Investing in Mutual Funds
When you invest in a mutual fund, the fund manager pools your money with other investors’ assets to make investments in a variety of securities issued by various companies.
Mutual fund managers vote on behalf of all of their customers, and, as an individual investor with a limited number of shares, you can’t influence how the fund votes. However, investment companies have a fiduciary responsibility to act in the best interest of their customers, and an obligation to vote accordingly.
Historically, mutual fund companies weren’t required to disclose why and how their proxies were voted. However, in 2003, the Securities and Exchange Commission (SEC) amended the rules governing disclosure requirements by mutual funds to address investment companies’ fiduciary responsibility to their investors. The amended rules now require mutual funds to:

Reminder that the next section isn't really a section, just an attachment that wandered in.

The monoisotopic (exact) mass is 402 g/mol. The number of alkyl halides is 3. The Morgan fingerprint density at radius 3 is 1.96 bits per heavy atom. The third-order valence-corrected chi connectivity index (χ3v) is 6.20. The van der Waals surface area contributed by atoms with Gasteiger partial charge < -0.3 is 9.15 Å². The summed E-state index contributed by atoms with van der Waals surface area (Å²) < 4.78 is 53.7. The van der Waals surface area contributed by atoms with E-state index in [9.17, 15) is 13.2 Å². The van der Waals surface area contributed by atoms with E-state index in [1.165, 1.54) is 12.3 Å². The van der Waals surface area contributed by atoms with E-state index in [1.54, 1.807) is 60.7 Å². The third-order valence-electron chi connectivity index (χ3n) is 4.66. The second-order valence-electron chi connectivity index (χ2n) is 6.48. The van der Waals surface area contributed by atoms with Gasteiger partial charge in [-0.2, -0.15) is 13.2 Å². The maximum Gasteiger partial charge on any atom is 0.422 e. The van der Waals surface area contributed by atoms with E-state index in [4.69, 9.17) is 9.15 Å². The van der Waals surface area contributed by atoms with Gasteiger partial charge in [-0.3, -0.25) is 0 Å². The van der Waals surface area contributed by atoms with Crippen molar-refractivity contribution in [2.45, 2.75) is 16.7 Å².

- Disclose their proxy voting policies and procedures
- File Form N-PX—a form that documents the fund’s proxy voting records for the previous 12 months—annually with the SEC
- Disclose their proxy voting records to their shareholders
SEC Rule 30b1-4